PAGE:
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Product claims to inhibit algae from growing on surfaces

By Leonard Ho - Posted May 15, 2017 09:00 AM
NanoClear is a new spray-on chemical that claims to impede algae growth on glass and rocks while being safe for aquarium fish and invertebrates.


NanoClear are chemical sprays designed to inhibit algae growth on aquarium surfaces by creating a "firm and smooth molecular layer where no algae or bacteria can attach to."  Currently, there are two versions of the spray offered; one is intended for glass application while the other is intended for stone application.  The chemicals are said to be safe for all aquarium life including invertebrates.

To apply on glass:

  1. Thoroughly clean the aquarium glass with an alcohol-based cleaning agent. Wash off the remaining of the cleaning agent with a good amount of water. Dry the glass .
  2. Wear gloves to avoid recontamination of the surface.
  3. Shake the bottle and evenly spray the glass with the agent.
  4. In 30 minutes remove the remaining liquid and polish the surface with a cotton cloth.
  5. In another 30 minutes you can start aquarium set up.

The manufacturer claims that NanoClear's "fouling protection" is effective for up to two years once applied, as their self-supplied demonstration photo shows.

Untreated (left) vs NanoClear-treated (right)
Untreated (left) vs NanoClear-treated (right)

NanoClear is manufactured and distributed by Collar, a Ukrainian-based international pet product company.  According to Collar, NanoClear was first developed in 2015 and has undergone multiple formulations to create an effective anti-algae coating that is safe for aquariums. There are currently many types of nano-particle spray-on films available (e.g. ceramic coatings) for a range of commercial purposes.  There are even a few competitors to NanoClear that are marketed specifically for aquarium use (mostly in Europe, such as Percenta Nanotechnology), although we've heard surprisingly little reports about their usage.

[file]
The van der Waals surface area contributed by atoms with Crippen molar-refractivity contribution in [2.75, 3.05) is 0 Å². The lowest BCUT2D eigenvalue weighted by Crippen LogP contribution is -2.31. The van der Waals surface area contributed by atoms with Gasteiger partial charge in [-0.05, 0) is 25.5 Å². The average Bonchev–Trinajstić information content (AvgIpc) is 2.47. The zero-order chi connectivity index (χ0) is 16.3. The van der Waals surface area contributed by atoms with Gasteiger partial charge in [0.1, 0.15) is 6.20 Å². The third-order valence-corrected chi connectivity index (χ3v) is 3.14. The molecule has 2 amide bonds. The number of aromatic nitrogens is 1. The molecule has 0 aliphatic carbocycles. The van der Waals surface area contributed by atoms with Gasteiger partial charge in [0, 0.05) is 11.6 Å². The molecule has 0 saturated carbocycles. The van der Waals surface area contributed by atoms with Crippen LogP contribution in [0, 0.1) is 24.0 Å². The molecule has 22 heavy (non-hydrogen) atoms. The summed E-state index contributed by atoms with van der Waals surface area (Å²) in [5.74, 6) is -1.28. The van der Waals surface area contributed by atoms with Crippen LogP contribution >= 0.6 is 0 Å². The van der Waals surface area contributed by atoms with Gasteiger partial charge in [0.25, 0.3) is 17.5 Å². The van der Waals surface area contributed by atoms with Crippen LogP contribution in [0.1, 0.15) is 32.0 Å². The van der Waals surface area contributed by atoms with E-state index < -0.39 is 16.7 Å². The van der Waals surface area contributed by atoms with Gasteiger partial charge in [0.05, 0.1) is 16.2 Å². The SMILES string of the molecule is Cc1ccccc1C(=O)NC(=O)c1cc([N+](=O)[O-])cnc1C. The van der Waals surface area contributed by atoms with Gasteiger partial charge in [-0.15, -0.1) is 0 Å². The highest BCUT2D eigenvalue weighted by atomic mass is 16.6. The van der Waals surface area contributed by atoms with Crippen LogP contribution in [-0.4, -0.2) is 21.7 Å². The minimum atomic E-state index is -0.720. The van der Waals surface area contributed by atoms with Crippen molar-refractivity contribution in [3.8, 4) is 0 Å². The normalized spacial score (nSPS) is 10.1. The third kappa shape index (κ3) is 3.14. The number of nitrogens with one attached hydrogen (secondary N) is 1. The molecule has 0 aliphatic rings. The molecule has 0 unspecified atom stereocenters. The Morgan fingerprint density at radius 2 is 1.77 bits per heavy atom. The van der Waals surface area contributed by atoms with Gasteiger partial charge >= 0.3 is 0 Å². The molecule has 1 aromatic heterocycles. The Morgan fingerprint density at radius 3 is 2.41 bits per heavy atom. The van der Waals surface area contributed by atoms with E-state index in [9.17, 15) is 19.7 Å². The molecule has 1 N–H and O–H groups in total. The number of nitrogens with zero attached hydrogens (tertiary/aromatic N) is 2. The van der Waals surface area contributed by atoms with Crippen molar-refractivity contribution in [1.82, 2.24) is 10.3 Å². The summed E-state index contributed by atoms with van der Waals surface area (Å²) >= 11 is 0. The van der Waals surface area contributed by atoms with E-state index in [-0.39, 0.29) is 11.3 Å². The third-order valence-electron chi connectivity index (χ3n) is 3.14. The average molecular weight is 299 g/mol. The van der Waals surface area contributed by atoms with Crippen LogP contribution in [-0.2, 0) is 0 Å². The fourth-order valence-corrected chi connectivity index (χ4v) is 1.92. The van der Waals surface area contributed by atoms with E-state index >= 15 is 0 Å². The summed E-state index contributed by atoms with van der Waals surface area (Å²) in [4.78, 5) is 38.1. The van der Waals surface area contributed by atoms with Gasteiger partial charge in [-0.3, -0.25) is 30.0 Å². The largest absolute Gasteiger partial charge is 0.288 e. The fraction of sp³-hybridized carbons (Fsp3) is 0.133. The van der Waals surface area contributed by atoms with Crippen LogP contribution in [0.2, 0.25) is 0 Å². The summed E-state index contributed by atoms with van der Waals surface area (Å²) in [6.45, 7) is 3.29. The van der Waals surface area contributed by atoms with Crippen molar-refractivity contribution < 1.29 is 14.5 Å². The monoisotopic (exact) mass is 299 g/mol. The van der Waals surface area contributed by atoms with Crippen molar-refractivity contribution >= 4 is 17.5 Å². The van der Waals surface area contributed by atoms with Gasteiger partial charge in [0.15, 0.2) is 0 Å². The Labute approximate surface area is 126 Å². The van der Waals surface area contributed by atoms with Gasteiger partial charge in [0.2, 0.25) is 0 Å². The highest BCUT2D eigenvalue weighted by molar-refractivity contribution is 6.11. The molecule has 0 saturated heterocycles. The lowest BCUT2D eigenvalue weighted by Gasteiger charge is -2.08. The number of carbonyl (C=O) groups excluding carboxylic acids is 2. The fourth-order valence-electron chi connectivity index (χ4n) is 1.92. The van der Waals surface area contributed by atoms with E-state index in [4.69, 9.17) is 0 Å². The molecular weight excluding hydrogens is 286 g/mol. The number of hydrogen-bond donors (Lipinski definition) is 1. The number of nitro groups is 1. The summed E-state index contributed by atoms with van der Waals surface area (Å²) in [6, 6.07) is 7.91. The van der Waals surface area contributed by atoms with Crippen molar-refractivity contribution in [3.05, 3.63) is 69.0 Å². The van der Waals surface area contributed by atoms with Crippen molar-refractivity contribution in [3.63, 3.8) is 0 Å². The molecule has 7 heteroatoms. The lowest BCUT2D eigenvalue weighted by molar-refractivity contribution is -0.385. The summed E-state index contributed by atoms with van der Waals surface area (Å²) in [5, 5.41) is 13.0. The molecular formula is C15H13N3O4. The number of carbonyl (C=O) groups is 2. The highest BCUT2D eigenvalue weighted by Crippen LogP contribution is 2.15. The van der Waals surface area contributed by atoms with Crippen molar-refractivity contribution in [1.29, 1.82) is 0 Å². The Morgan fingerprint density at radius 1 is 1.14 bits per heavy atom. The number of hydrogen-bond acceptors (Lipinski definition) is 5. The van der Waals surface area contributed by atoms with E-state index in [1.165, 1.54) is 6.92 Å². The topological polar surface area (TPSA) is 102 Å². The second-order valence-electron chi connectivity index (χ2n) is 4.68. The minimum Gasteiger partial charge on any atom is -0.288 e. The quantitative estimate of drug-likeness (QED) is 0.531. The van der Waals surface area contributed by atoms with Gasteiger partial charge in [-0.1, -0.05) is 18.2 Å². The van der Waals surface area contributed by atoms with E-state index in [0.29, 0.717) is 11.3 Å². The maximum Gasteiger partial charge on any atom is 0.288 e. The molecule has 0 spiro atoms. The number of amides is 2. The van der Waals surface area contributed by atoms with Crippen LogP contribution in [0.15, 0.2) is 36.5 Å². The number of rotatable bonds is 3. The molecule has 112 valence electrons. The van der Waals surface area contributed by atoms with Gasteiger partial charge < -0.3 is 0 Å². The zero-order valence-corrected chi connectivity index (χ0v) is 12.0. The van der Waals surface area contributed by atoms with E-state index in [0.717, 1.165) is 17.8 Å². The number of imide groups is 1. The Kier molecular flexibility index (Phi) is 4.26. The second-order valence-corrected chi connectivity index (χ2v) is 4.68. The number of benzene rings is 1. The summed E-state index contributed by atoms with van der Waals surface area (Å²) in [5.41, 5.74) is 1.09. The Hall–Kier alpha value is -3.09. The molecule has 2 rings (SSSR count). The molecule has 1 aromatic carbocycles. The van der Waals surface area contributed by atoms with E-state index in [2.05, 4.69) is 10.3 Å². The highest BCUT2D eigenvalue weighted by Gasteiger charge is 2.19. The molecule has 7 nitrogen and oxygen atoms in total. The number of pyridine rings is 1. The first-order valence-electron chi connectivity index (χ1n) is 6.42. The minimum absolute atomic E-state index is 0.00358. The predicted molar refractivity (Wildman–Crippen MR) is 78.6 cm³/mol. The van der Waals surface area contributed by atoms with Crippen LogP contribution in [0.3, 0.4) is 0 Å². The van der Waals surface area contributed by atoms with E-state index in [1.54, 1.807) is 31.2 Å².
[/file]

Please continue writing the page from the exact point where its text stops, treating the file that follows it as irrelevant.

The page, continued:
Advanced Aquarist is unable to verify any of the manufacturer's claims (neither its efficacy nor its aquarium-safe claim), so please try this product at your own discretion; for those who purchased NanoClear or a similar product, we would love to hear your feedback in the comment section below.  The durability of the coating is an especially interesting question mark.  How do these chemicals hold up against grazing animals or magnet cleaners?

Collar recently successfully completed its Kickstarter crowd-sourcing campaign and is scheduled to start shipping its first production run this month (May 2017).  The prices of each bottle (able to treat up to a 150 liter/40 gallon) appear to range form $5 to $9 USD.  Now that the Kickstarter campaign has ended, we're not sure if aquarists can purchase this product directly online.  We suspect that Collar will sell NanoClear via its established distribution channels in the coming months.

Author: Leonard Ho
Location: Southern California

I'm a passionate aquarist of over 30 years, a coral reef lover, and the blog editor for Advanced Aquarist. While aquarium gadgets interest me, it's really livestock (especially fish), artistry of aquariums, and "method behind the madness" processes that captivate my attention.


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